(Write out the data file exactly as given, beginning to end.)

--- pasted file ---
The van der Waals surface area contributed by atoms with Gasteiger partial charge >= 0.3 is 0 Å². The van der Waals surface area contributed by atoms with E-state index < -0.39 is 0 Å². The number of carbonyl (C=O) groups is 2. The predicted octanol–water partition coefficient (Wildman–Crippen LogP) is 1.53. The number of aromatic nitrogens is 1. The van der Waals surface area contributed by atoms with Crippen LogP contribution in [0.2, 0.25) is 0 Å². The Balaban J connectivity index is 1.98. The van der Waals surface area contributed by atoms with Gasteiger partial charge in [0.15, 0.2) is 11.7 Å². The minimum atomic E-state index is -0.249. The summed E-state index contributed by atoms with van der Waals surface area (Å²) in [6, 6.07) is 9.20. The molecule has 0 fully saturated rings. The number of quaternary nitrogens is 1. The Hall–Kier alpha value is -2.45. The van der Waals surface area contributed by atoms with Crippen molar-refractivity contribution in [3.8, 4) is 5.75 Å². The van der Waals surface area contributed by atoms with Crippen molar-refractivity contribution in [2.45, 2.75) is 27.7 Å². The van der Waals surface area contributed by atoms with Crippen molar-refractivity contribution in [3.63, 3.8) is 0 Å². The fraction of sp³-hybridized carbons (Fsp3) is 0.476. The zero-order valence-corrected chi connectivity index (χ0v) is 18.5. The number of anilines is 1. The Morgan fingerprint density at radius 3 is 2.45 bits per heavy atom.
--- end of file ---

The van der Waals surface area contributed by atoms with Gasteiger partial charge >= 0.3 is 0 Å². The van der Waals surface area contributed by atoms with E-state index < -0.39 is 0 Å². The number of carbonyl (C=O) groups is 2. The predicted octanol–water partition coefficient (Wildman–Crippen LogP) is 1.53. The number of aromatic nitrogens is 1. The van der Waals surface area contributed by atoms with Crippen LogP contribution in [0.2, 0.25) is 0 Å². The Balaban J connectivity index is 1.98. The van der Waals surface area contributed by atoms with Gasteiger partial charge in [0.15, 0.2) is 11.7 Å². The minimum atomic E-state index is -0.249. The summed E-state index contributed by atoms with van der Waals surface area (Å²) in [6, 6.07) is 9.20. The molecule has 0 fully saturated rings. The number of quaternary nitrogens is 1. The Hall–Kier alpha value is -2.45. The van der Waals surface area contributed by atoms with Crippen molar-refractivity contribution in [3.8, 4) is 5.75 Å². The van der Waals surface area contributed by atoms with Crippen molar-refractivity contribution in [2.45, 2.75) is 27.7 Å². The van der Waals surface area contributed by atoms with Crippen molar-refractivity contribution in [3.63, 3.8) is 0 Å². The fraction of sp³-hybridized carbons (Fsp3) is 0.476. The zero-order valence-corrected chi connectivity index (χ0v) is 18.5. The number of anilines is 1. The Morgan fingerprint density at radius 3 is 2.45 bits per heavy atom.